Beer bars have gotten a bit of a bad rap of late. There seems to be a widening gulf between bars where people drink beer to relax and have fun, and bars where people drink beer to take notes and wax poetic on the difference between East Coast and West Coast IPAs (presumably while stroking an unkempt beard).
There’s no question that Brookline’s The Publick House falls into the latter camp. A sign behind the bar announces “No Shots, No Pitchers.” A 35-strong draft list, updated daily, features Belgian and Belgian-style beers plus local craft brews. And then there’s the list of 50-plus beers by the bottle, which features an all-star selection of monk-brewed Trappist ales.
But there are plenty of signs that The Publick House doesn’t take itself too seriously. There’s the tremendous wooden back bar topped by castle-like battlements. And the gothic light fixtures and stained-glass windows that are more Cinderella’s castle than Game of Thrones. But mostly it’s the staff, who will happily explain the difference between a Rochefort 8 and a Rochefort 10 while walking you through their favorites from the dizzyingly expansive menu.
Few beers stay on the draft list for long—Maine-made Allagash White and the Fiddlehead IPA from Vermont are keepers. However, it’s the Trappist portion of the bottle list that touts Belgian beer making at its finest and best fits the medieval-kitsch surroundings (many are served in branded chalices that feel downright kingly).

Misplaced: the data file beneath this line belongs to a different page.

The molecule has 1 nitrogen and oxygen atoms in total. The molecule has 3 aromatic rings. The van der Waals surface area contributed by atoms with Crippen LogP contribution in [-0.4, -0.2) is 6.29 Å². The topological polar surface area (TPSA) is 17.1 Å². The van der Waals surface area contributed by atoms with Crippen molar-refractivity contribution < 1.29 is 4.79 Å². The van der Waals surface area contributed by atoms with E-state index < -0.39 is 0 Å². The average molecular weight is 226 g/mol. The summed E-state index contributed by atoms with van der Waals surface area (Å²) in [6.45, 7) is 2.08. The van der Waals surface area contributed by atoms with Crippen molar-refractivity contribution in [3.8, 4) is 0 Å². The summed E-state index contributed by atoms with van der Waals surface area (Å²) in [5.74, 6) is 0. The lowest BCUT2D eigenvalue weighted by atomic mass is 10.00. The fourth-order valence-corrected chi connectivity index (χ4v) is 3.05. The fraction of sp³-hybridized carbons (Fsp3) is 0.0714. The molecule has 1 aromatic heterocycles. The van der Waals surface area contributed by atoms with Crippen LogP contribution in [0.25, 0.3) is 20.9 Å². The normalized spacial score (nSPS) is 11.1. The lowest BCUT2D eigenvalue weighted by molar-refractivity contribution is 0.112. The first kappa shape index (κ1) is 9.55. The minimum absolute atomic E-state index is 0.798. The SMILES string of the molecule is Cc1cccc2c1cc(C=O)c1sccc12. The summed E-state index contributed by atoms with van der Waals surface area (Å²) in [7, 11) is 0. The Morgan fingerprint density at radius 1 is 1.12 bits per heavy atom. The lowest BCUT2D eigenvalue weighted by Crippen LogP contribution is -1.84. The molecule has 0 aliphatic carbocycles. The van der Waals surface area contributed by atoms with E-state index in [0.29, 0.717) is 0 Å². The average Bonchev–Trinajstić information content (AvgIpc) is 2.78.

Whether you diligently log your suds consumption on Untappd or you just recently learned that Belgium makes more than waffles, The Publick House’s well-worn bar has a place for you. And that’s something we’ll raise a chalice to.
Bartenders are happy to dispense beer knowledge no matter the crowd, but show up early before it gets too crowded to make the most of their consultation.
The best seats in the house are in the “Monk’s Cell,” a small bottle-lined room in the back.
Beer-induced appetites can be satiated by Moules Frites and The Mac and Cheese, a make-your-own mac situation featuring hearty add-ins like braised short rib and andouille sausage.
Because man was not meant to live on beer alone, the Scotch and bourbon selections at The Publick House are outstanding.
Worldwide only 14 monasteries brew Trappist beer. One—St. Joseph’s Abbey—is located in Spencer, Massachusetts.